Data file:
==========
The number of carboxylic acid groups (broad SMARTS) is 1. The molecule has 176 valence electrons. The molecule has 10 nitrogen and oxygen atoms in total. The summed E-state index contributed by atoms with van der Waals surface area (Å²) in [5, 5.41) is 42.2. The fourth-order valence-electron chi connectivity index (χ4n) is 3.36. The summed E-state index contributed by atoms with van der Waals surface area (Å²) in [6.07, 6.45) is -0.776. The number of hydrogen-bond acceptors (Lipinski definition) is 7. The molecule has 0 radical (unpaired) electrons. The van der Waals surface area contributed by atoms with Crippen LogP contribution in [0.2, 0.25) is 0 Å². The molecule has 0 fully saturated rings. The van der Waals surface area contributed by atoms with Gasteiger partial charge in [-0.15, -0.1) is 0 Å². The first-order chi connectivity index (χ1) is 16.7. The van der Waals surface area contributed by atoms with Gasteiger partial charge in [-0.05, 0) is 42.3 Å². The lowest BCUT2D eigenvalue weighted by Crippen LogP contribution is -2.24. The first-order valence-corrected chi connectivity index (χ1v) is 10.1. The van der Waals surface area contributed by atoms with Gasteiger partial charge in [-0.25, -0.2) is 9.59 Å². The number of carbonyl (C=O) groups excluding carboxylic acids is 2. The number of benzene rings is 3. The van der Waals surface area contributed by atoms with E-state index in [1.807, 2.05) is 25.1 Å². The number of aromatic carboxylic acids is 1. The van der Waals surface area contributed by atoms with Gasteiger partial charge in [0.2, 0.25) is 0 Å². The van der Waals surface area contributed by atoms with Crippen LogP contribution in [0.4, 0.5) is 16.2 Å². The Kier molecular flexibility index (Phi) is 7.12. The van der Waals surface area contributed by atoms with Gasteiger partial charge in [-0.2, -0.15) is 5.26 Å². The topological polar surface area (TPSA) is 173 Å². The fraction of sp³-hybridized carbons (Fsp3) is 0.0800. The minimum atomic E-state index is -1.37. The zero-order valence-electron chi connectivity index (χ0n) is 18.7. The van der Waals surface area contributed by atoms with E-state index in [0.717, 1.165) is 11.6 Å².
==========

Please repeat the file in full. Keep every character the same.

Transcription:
The number of carboxylic acid groups (broad SMARTS) is 1. The molecule has 176 valence electrons. The molecule has 10 nitrogen and oxygen atoms in total. The summed E-state index contributed by atoms with van der Waals surface area (Å²) in [5, 5.41) is 42.2. The fourth-order valence-electron chi connectivity index (χ4n) is 3.36. The summed E-state index contributed by atoms with van der Waals surface area (Å²) in [6.07, 6.45) is -0.776. The number of hydrogen-bond acceptors (Lipinski definition) is 7. The molecule has 0 radical (unpaired) electrons. The van der Waals surface area contributed by atoms with Crippen LogP contribution in [0.2, 0.25) is 0 Å². The molecule has 0 fully saturated rings. The van der Waals surface area contributed by atoms with Gasteiger partial charge in [-0.15, -0.1) is 0 Å². The first-order chi connectivity index (χ1) is 16.7. The van der Waals surface area contributed by atoms with Gasteiger partial charge in [-0.05, 0) is 42.3 Å². The lowest BCUT2D eigenvalue weighted by Crippen LogP contribution is -2.24. The first-order valence-corrected chi connectivity index (χ1v) is 10.1. The van der Waals surface area contributed by atoms with Gasteiger partial charge in [-0.25, -0.2) is 9.59 Å². The number of carbonyl (C=O) groups excluding carboxylic acids is 2. The number of benzene rings is 3. The van der Waals surface area contributed by atoms with E-state index in [1.807, 2.05) is 25.1 Å². The number of aromatic carboxylic acids is 1. The van der Waals surface area contributed by atoms with Gasteiger partial charge in [0.2, 0.25) is 0 Å². The van der Waals surface area contributed by atoms with Crippen LogP contribution in [0.4, 0.5) is 16.2 Å². The Kier molecular flexibility index (Phi) is 7.12. The van der Waals surface area contributed by atoms with Gasteiger partial charge in [-0.2, -0.15) is 5.26 Å². The topological polar surface area (TPSA) is 173 Å². The fraction of sp³-hybridized carbons (Fsp3) is 0.0800. The minimum atomic E-state index is -1.37. The zero-order valence-electron chi connectivity index (χ0n) is 18.7. The van der Waals surface area contributed by atoms with E-state index in [0.717, 1.165) is 11.6 Å².